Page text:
She said this scenario echoes a long-running stereotype that Asian women are immoral and hypersexual.

“That may be the way the alleged shooter and killer thinks of it, that you can compartmentalize race in this box and sex addiction in a separate box. But it doesn’t work that way,” Choy said. “These things are intertwined, and race is central to this conversation.”

Stereotypes of Asian women as “dragon ladies” or sexually available partners have been around for centuries.

From the moment Asian women began to migrate to the U.S., they were the targets of hypersexualization, said Ellen Wu, a history professor at Indiana University.

The Page Act of 1875 prohibited women coming to the U.S. from anywhere for “immoral purposes,” but the law was largely enforced against Chinese women.

“As early as the 1870s, white Americans were already making this association, this assumption of Asian women being walking sex objects,” Wu said.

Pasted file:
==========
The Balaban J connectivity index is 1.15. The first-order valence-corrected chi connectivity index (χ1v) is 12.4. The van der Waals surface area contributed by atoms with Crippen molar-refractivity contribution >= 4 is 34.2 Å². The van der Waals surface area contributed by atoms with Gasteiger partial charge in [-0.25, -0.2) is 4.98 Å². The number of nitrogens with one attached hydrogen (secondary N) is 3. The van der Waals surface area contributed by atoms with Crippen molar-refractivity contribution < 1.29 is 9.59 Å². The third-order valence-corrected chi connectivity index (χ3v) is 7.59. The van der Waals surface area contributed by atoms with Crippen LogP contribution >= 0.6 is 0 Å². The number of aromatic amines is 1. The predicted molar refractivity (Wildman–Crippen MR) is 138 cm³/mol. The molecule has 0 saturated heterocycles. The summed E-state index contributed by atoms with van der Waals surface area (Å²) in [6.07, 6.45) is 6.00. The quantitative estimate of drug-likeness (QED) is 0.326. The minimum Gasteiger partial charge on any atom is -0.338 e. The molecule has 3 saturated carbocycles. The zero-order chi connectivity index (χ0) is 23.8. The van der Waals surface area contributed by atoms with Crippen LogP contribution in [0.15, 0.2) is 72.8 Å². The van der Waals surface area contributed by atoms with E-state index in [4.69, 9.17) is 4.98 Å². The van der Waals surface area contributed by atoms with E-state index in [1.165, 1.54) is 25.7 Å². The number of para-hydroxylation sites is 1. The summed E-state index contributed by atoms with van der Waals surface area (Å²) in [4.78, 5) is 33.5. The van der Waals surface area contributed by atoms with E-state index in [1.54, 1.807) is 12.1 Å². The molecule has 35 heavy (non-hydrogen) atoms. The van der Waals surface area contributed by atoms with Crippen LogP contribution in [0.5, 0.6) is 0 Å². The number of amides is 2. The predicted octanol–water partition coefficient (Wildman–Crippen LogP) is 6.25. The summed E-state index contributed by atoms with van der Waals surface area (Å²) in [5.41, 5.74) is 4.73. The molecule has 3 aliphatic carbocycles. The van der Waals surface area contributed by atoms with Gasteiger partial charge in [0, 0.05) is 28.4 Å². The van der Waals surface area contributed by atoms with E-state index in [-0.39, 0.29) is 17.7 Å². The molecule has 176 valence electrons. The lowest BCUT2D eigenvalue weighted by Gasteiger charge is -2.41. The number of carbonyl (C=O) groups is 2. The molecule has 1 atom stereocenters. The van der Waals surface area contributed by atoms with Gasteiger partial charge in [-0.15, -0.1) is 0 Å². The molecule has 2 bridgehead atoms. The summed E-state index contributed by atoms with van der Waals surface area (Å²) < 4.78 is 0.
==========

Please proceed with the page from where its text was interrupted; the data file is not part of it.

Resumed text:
Asian lives are seen as “interchangeable and disposable,” she said. “They are objectified, seen as less than human. That helps us understand violence toward Asian women like we saw this week.”

U.S. military deployments in Asia also played a role, according to Kim. She said the military has long fueled sex trafficking there, starting after the Spanish-American War, when traffickers and brothel owners in the Philippines bought and sold women and girls to meet the demands of U.S. soldiers.

During the Vietnam War, women from Thailand and many other Asian countries were used for sex by U.S. soldiers at various “rest and recreation” spots. The bodies and perceived submissiveness of Asian women were eroticized and hypersexualized, Kim said, and eventually these racist stereotypes were brought back to the United States.